3. Employers need to create and provide their employees with a working environment that is sexual harassment free.
  4. Employees should be provided functioning communication channels where they could submit any sexual harassment complaints. More so, these complaints ought to be addressed in a timely fashion whilst ensuring that the privacy of all involved parties was protected.
  5. Any other measures that employers could take to prevent workplace sexual harassment were encouraged.

On top of these measures, Article 43 of the Ordinance for Protection of Women’s Rights and Interests of Jiangsu Province, states that employers are required to carry out necessary investigation and complaint systems that work to prevent and prohibit any sexual harassment of employees.

Employers are urged to review their sexual harassment policies in regards to developments from the issuance of the Jiangsu special regulations. Companies that set out to hire employees from Jiangsu Province, or simply plan to move their operations to Jiangsu, should establish detailed anti-sexual harassment policies and processes that account for training, anti-harassment guidelines, complaint procedures, and measures that protect their employees who may be involved in sexual harassment cases.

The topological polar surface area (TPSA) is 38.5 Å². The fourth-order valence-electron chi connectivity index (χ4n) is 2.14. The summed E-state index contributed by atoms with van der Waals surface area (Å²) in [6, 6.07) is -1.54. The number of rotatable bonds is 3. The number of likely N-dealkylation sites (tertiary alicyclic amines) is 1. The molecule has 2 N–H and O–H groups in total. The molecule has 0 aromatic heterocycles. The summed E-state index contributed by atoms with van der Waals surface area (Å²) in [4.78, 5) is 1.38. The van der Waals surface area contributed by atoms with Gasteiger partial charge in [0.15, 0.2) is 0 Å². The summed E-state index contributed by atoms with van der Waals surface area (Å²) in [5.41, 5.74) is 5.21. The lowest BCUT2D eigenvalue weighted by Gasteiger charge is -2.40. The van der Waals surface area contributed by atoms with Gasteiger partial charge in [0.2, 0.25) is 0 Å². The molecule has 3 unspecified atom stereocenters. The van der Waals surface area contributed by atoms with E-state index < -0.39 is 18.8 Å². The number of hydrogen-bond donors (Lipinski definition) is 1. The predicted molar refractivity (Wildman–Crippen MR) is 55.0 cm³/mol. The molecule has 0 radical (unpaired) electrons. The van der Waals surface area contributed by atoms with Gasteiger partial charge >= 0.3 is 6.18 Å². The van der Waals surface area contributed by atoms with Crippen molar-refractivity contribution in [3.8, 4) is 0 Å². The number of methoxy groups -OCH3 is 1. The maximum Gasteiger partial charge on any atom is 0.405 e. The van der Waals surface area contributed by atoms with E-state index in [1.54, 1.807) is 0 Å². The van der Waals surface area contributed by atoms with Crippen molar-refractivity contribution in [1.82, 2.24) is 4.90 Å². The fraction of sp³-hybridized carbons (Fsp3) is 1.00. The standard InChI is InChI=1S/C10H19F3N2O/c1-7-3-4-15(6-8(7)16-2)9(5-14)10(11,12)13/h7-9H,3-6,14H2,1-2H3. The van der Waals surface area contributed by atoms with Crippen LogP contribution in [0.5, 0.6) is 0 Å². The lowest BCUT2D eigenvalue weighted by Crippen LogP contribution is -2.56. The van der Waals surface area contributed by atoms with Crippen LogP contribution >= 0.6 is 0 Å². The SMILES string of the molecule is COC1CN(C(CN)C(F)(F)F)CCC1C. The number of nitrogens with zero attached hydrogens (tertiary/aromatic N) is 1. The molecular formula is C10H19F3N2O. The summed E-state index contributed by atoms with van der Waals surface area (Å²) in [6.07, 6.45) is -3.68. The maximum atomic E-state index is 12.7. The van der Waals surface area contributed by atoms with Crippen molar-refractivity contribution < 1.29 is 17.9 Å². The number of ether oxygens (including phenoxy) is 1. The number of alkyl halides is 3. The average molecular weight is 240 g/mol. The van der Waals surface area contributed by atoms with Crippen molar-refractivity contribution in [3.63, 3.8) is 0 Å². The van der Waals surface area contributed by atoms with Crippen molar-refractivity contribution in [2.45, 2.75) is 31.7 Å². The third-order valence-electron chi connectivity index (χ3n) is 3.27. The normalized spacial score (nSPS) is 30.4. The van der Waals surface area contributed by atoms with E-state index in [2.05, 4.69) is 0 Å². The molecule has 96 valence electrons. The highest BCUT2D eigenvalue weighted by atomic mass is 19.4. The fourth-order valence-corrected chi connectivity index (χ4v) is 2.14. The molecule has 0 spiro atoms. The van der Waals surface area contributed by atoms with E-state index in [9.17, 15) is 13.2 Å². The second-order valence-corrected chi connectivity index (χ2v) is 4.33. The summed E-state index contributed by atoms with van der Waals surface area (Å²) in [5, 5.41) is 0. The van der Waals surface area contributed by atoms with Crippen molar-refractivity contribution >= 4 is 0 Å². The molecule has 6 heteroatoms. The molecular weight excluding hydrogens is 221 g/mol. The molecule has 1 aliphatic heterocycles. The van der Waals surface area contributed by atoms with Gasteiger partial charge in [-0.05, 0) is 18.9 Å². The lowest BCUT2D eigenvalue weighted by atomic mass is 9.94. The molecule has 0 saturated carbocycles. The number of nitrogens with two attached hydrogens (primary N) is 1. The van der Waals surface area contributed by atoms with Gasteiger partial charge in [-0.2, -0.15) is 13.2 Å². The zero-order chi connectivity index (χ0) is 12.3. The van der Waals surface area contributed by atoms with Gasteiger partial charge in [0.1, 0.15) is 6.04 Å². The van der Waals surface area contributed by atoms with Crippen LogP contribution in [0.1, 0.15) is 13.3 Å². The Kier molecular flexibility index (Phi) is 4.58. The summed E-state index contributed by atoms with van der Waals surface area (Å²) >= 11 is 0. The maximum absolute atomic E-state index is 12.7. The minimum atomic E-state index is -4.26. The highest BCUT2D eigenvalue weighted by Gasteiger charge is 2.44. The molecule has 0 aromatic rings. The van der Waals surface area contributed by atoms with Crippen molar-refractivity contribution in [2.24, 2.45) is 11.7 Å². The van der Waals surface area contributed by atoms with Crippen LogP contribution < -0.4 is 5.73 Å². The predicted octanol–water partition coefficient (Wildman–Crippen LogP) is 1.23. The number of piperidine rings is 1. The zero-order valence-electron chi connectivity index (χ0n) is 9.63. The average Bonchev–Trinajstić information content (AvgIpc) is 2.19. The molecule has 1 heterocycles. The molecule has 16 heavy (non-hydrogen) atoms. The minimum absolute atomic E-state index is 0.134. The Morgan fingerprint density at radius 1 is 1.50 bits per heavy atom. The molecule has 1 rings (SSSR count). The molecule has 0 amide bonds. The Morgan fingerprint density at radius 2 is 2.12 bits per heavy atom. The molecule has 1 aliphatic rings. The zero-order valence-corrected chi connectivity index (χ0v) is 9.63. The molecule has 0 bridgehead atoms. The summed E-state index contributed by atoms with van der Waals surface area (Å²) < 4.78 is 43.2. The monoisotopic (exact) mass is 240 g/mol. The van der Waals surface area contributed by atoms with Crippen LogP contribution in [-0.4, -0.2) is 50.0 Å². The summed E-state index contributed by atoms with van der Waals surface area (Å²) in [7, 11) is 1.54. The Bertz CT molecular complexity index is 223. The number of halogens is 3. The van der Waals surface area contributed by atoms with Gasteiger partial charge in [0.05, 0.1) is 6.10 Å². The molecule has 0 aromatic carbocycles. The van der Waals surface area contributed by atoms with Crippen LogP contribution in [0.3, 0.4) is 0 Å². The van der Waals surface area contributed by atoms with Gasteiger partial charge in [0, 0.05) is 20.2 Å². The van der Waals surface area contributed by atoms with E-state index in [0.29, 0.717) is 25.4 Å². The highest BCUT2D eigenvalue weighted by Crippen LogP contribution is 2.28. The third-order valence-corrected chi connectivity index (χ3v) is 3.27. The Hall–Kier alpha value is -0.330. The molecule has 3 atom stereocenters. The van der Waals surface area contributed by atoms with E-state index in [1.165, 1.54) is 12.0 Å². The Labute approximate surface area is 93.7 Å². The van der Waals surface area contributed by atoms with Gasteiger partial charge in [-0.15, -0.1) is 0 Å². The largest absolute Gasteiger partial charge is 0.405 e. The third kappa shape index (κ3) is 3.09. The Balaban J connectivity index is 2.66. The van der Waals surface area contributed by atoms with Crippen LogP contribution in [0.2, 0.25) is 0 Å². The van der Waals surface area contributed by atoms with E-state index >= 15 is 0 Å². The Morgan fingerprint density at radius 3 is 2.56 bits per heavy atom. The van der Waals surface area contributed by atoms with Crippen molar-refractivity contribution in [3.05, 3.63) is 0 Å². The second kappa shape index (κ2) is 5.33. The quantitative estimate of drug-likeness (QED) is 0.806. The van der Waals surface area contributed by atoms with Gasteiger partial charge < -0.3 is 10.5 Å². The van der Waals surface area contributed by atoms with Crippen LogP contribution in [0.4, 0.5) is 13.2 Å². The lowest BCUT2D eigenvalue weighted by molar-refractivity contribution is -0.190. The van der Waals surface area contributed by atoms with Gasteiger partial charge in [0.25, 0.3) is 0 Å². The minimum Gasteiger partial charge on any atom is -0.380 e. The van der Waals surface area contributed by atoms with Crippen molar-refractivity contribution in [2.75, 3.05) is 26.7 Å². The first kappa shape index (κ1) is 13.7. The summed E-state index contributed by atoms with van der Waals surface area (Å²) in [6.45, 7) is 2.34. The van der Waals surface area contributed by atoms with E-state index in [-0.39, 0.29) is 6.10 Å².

Failure to do so will open up employers to numerous risks and compliance legal issues.


According to the PRC Special Regulations, an employer that fails to comply with the law’s requirements (including the affirmative obligations to prevent and prohibit sexual harassment) will face liability to compensate the employee for any resulting damages. Moreover, if the actions or omissions of the employer or individual members of management constitute a crime, criminal proceedings may be instituted and attendant criminal liabilities may apply.

Article 92 of the PRC Labor Law also stipulates that if an employer fails to provide their employees with a safe sexual harassment-free working environment that is in accordance with the law, then relevant authorities can either issue them with a fine or force them to rectify the situation. Depending on how serious the violation at hand is, authorities can also suspend employers’ operations and continue to press charges resulting in a criminal liability case against the guilty parties.